Phon. Lab., Dept. of Linguistics, UCLA, Los Angeles, CA 90024-1543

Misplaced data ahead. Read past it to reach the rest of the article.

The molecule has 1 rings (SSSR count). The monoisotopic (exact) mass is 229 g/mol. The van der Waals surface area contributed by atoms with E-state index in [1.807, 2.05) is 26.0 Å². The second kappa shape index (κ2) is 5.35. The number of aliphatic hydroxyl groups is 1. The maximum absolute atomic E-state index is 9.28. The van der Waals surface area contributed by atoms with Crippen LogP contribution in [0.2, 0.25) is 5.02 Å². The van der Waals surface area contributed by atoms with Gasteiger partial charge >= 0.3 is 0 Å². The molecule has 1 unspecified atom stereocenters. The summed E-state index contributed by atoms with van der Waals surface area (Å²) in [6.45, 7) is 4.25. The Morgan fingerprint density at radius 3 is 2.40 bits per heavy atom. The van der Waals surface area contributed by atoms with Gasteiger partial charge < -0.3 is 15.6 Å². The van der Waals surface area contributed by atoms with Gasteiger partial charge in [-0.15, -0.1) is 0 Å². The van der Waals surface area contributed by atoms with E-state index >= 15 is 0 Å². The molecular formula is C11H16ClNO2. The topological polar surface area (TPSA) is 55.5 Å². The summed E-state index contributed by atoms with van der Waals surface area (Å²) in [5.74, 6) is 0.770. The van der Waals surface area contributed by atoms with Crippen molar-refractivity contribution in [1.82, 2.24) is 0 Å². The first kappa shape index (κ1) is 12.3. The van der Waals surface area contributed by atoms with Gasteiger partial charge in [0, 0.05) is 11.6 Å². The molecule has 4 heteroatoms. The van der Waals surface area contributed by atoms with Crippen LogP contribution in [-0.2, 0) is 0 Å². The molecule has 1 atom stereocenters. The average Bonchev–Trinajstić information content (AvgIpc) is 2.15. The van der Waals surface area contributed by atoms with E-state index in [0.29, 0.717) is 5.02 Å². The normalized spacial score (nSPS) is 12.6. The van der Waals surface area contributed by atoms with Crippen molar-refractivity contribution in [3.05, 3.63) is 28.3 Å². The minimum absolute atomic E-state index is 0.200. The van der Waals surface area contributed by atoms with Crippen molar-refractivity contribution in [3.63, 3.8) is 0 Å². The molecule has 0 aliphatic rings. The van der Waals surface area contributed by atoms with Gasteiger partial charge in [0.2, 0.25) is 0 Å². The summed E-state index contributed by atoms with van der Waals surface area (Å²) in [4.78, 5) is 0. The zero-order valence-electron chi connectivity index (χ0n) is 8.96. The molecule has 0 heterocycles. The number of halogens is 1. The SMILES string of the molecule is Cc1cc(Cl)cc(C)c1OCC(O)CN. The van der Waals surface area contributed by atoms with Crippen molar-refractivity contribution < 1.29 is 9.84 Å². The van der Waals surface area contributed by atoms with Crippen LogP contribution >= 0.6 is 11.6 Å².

For the purpose of testing hypotheses concerning cross-linguistic preferences in sound sequences, Maddieson and associates have compiled a database of lexical syllable frequencies in a geographically and genetically diverse sample of the world's languages. The present study is an analysis of the frequencies of onset-nucleus sequences to assess the prediction that there should be a preference for sequences which minimize articulatory effort, i.e., in which the movement between onset and nucleus is minimized. This hypothesis is one component of Lindblom's Theory of Adaptive Dispersion. Preferences in a language are determined by deviations from the expected frequency of a sequence determined on the assumption that the individual frequencies of the onset and nucleus are independent. Three classes of models of the preferences based on different approximations to the articulatory distance between onset and nucleus are evaluated. The first measure is in terms of differences in binary feature specifications, the second in terms of categorical articulatory scales, and the third utilizes quantified estimates of actual articulatory distances.